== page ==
David H. Walker is Chair of the Department of Pathology and founding Director of the World Health
Organization Collaborating Center for Tropical Diseases and the Center for Biodefense and Emerging
Infectious Diseases at the University of Texas Medical Branch at Galveston. Born and raised in middle
Tennessee, he pursued premedical and liberal arts studies and graduated with a history major from
Davidson College in 1965.
The combination of wanderlust, experiences during summers in Ecuador, Spain,
England, and Boston, and influences of his medical education led to the decision at the end of his third
year at Vanderbilt University School of Medicine to pursue a career in tropical infectious diseases via
the specialty of pathology. During his residency at the Peter Bent Brigham Hospital and research
fellowship at Harvard Medical School (1969-1973), he studied Chagas' disease in the laboratory of Dr.
Franz von Lichtenberg and as a research rotation for six months at Gorgas Memorial Laboratory in the
Republic of Panama. His development as a scientist was advanced tremendously by two years as a Research
Medical Officer in the U.S. Public Health Service under the mentorship of Frederick A. Murphy, D.V.M.,
Ph.D. at the Centers for Disease Control in Atlanta. There he was engaged in full time research focused
on arenaviruses, particularly Lassa virus pathogenesis investigations in the biosafety level-4
laboratory. His initiation of active research in the old glove box facility stimulated further
development of the program leading to the CDC's leadership today in the world of investigating hazardous
Walker was most fortunate to have been offered a faculty position at the University of North Carolina at
Chapel Hill in 1975. His chairman, Joe W. Grisham, M.D., enabled him to establish a career in infectious
disease pathology and stimulated him to succeed as an independent NIH-funded scientist. In 1987 Walker
accepted the Chair in Pathology at UTMB in Galveston and began developing a group of scientists focused
on the investigation of infectious diseases. It is one of the premier centers studying arthropod and
rodent borne viral infections and rickettsial and ehrlichial diseases anywhere in the world. Since 1997
funding by the Defense Advanced Research Projects Agency enabled pursuit of novel treatment of diseases
caused by agents important in both biodefense and tropical public health. In September 2003 a $48
million Regional Center of Excellence in Biodefense and Emerging Infectious Diseases was awarded to
Walker by NIH, and two months later the first biosafety level-4 laboratory at a university in the U.S.
was opened in his Department.
His academic research career has focused on rickettsial and ehrlichial diseases in which he has expertise
in molecular microbiology, immunity, pathology, pathogenesis, clinical pathophysiology, epidemiology, and
diagnosis. He had made important contributions to elucidating the protective immune mechanisms against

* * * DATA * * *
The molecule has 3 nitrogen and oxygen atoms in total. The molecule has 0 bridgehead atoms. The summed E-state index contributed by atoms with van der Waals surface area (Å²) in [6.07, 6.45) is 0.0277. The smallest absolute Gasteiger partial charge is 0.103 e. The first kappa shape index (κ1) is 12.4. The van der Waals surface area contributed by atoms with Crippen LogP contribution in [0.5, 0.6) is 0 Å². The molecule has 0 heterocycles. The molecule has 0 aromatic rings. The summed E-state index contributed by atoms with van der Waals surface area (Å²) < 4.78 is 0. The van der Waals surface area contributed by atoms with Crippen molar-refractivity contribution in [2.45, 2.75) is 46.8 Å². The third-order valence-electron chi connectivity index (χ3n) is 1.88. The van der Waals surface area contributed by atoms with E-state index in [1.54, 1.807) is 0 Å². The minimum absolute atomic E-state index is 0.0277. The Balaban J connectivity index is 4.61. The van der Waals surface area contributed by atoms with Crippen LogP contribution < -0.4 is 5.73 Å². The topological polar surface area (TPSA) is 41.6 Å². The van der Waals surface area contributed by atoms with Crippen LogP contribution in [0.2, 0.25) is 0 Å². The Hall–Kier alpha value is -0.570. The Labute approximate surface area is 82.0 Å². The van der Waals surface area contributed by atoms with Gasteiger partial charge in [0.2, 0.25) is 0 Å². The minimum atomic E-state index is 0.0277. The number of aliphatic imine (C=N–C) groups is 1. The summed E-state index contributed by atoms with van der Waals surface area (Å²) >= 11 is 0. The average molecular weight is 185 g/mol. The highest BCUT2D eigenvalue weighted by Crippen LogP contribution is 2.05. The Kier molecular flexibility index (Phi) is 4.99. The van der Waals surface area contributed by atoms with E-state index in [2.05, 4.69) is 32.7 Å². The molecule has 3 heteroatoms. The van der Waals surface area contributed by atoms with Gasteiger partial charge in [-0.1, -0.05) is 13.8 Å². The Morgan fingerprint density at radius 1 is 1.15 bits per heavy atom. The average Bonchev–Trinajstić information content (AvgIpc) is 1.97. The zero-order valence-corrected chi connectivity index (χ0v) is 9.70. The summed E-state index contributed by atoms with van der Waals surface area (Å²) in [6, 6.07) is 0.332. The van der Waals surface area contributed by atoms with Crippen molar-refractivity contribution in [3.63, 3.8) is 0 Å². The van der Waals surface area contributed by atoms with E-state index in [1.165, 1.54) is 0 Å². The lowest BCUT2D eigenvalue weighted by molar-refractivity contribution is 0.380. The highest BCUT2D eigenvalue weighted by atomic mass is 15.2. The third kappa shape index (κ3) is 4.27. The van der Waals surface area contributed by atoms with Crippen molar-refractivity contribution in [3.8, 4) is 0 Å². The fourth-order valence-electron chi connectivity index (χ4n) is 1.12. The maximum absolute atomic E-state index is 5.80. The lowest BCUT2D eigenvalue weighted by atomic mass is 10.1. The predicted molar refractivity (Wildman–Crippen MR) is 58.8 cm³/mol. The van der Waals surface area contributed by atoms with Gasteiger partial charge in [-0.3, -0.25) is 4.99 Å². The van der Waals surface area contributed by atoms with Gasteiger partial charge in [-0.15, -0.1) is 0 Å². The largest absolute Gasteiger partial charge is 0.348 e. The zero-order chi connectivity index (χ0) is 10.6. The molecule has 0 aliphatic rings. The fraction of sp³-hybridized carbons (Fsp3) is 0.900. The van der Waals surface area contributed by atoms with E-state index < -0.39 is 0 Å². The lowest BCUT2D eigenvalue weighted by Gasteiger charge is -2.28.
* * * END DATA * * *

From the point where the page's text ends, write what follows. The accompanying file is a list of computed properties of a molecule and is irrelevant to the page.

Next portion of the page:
rickettsiae and ehrlichiae, the discovery (Anaplasma phagocytophilum) and
characterization (Rickettsia japonica, R. felis) as agents of emerging
infectious diseases, description of new diseases (human granulocytotropic anaplasmosis, flea-borne
spotted fever), and contributions to the descriptions of the pathology of Lassa fever, Rocky Mountain
spotted fever, boutonneuse fever, and human monocytotropic ehrlichiosis. His pioneering utilization of
the application of immunohistochemistry to infectious diseases provided diagnostic methods for
rickettsioses and the first identification of the target cells of rickettsialpox and scrub-typhus. His
development of animal models of spotted fever and typhus rickettsioses and monocytotropic ehrlichiosis
has enabled advances in the investigation of these diseases. Beyond the research laboratory, his
investigations have led to understanding of the pulmonary and renal pathophysiology of rickettsial
diseases, host risk factors for severity of rickettsial disease, the epidemiology of human monocytotropic
ehrlichiosis, and mechanisms of death in inhalational anthrax. The later was derived from his
investigation of the 1979 outbreak of anthrax in Sverdlovsk, Russia, which was revealed to have been
inhalational anthrax and for which he arranged further studies in Galveston by Russian colleagues. His
field research projects and training of international scientists have ranged from Inner Mongolia, Sicily,
Mexico, Peru, Brazil, Slovenia, and Japan to Cameroon.
With strong dedication to education he has participated in six different curricular approaches to
teaching Pathology to medical students, established a Ph.D. graduate program in Experimental Pathology,
and actively taught Autopsy Pathology to residents for 28 years.
His recent scholarly efforts include Tropical Infectious Diseases: Principles,
Pathogens, & Practice. Guerrant RL, Walker DH, Weller PF (eds), Churchill Livingstone,
Philadelphia, PA, 1999 and Pathology of Infectious Diseases: Clinical
Cases. Woods GL, Schnadig V, Walker DH, Winn W, Butterworth Heinemann, 1999. Currently he is
editing an AFIP fascicle on the pathologic diagnosis of diseases caused by agents of bioterrorism.